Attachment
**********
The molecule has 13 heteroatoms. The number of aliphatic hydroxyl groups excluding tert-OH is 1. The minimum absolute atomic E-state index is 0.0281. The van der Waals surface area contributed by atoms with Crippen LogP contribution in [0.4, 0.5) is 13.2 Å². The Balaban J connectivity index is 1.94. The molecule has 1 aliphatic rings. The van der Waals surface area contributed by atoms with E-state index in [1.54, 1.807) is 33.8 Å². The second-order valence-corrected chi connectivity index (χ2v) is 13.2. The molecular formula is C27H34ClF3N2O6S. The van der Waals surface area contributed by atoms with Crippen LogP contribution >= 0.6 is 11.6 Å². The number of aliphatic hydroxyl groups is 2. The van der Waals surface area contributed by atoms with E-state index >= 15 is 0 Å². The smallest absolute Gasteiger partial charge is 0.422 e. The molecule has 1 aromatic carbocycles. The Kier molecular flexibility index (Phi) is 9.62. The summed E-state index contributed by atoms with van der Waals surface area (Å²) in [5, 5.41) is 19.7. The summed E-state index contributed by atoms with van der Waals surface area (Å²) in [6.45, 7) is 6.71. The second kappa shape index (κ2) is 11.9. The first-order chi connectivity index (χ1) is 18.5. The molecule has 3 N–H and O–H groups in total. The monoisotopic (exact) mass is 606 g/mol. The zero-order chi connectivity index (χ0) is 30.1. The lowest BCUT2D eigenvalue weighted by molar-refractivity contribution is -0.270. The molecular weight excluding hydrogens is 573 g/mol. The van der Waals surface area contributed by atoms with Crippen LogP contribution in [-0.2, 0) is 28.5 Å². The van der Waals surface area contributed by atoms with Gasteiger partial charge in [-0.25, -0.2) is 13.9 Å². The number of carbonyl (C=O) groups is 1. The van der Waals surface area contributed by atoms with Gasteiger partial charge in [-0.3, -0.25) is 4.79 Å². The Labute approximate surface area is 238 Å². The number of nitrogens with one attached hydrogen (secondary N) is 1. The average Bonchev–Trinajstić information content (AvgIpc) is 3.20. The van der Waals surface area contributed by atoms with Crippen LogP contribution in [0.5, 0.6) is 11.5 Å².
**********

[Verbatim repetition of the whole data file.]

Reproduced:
The molecule has 13 heteroatoms. The number of aliphatic hydroxyl groups excluding tert-OH is 1. The minimum absolute atomic E-state index is 0.0281. The van der Waals surface area contributed by atoms with Crippen LogP contribution in [0.4, 0.5) is 13.2 Å². The Balaban J connectivity index is 1.94. The molecule has 1 aliphatic rings. The van der Waals surface area contributed by atoms with E-state index in [1.54, 1.807) is 33.8 Å². The second-order valence-corrected chi connectivity index (χ2v) is 13.2. The molecular formula is C27H34ClF3N2O6S. The van der Waals surface area contributed by atoms with Crippen LogP contribution >= 0.6 is 11.6 Å². The number of aliphatic hydroxyl groups is 2. The van der Waals surface area contributed by atoms with E-state index >= 15 is 0 Å². The smallest absolute Gasteiger partial charge is 0.422 e. The molecule has 1 aromatic carbocycles. The Kier molecular flexibility index (Phi) is 9.62. The summed E-state index contributed by atoms with van der Waals surface area (Å²) in [5, 5.41) is 19.7. The summed E-state index contributed by atoms with van der Waals surface area (Å²) in [6.45, 7) is 6.71. The second kappa shape index (κ2) is 11.9. The first-order chi connectivity index (χ1) is 18.5. The molecule has 3 N–H and O–H groups in total. The monoisotopic (exact) mass is 606 g/mol. The zero-order chi connectivity index (χ0) is 30.1. The lowest BCUT2D eigenvalue weighted by molar-refractivity contribution is -0.270. The molecular weight excluding hydrogens is 573 g/mol. The van der Waals surface area contributed by atoms with Crippen LogP contribution in [-0.2, 0) is 28.5 Å². The van der Waals surface area contributed by atoms with Gasteiger partial charge in [-0.25, -0.2) is 13.9 Å². The number of carbonyl (C=O) groups is 1. The van der Waals surface area contributed by atoms with Gasteiger partial charge in [-0.3, -0.25) is 4.79 Å². The Labute approximate surface area is 238 Å². The number of nitrogens with one attached hydrogen (secondary N) is 1. The average Bonchev–Trinajstić information content (AvgIpc) is 3.20. The van der Waals surface area contributed by atoms with Crippen LogP contribution in [0.5, 0.6) is 11.5 Å².